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J Neurosci. 2007 Oct 24;27(43):11758-68.

Expression profiling of Huntington's disease models suggests that brain-derived neurotrophic factor depletion plays a major role in striatal degeneration.

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Fred Hutchinson Cancer Research Center, Seattle, Washington 98109, USA.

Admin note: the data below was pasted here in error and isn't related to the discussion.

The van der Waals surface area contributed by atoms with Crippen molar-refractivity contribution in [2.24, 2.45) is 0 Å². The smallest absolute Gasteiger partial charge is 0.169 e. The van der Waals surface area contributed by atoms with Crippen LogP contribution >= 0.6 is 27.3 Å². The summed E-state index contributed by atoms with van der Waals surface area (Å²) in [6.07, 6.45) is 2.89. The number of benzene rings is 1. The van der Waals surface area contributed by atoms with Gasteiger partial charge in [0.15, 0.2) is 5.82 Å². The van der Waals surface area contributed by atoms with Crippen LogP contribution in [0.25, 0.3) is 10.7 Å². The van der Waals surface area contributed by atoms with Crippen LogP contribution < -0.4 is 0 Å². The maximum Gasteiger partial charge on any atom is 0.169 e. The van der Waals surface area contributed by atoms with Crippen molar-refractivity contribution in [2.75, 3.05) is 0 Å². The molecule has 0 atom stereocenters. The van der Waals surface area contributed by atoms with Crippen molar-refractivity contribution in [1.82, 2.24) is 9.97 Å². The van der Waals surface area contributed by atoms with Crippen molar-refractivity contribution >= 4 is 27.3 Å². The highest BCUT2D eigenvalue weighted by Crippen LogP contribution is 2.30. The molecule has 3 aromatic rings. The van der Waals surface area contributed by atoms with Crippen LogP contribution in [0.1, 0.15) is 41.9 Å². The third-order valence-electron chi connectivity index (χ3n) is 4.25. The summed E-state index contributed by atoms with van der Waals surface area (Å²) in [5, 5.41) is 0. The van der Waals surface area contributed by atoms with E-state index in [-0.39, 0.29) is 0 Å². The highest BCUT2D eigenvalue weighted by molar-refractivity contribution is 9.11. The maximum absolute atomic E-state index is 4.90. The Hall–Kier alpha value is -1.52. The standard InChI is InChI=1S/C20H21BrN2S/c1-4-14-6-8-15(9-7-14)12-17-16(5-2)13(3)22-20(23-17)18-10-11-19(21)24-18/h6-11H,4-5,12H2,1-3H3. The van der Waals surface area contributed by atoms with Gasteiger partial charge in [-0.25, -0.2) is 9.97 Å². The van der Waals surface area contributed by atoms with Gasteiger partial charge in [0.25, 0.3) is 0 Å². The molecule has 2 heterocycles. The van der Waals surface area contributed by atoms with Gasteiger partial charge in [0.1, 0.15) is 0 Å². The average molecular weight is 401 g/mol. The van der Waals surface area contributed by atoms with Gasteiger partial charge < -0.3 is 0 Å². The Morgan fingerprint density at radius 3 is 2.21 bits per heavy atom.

Many pathways have been proposed as contributing to Huntington's disease (HD) pathogenesis, but generally the in vivo effects of their perturbation have not been compared with reference data from human patients. Here we examine how accurately mechanistically motivated and genetic HD models recapitulate the striatal gene expression phenotype of human HD. The representative genetic model was the R6/2 transgenic mouse, which expresses a fragment of the huntingtin protein containing a long CAG repeat. Pathogenic mechanisms examined include mitochondrial dysfunction; profiled in 3-nitropropionic acid-treated rats, 1-methyl-4-phenyl-1,2,3,6-tetrahydropyridine-treated mice, and PGC-1alpha knock-out mice; and depletion of brain-derived neurotrophic factor (BDNF) using heterozygous and forebrain-specific BDNF-knock-out mice (BDNF(HET), Emx-BDNF(KO)). Based on striatal gene expression, we find the BDNF models, both heterozygous and homozygous knock-outs, to be more like human HD than the other HD models. This implicates reduced trophic support as a major pathway contributing to striatal degeneration in HD. Because the majority of striatal BDNF is synthesized by cortical neurons, the data also imply that cortical dysfunction contributes to HD's hallmark effects on the basal ganglia. Finally, the results suggest that striatal lesions caused by mitochondrial toxins may arise via pathways different from those that drive neurodegeneration in HD. Based on these findings, we present a testable model of HD pathogenesis that, unlike most models, begins to account for regional specificity in human HD and the absence of such specificity in genetic mouse models of HD.

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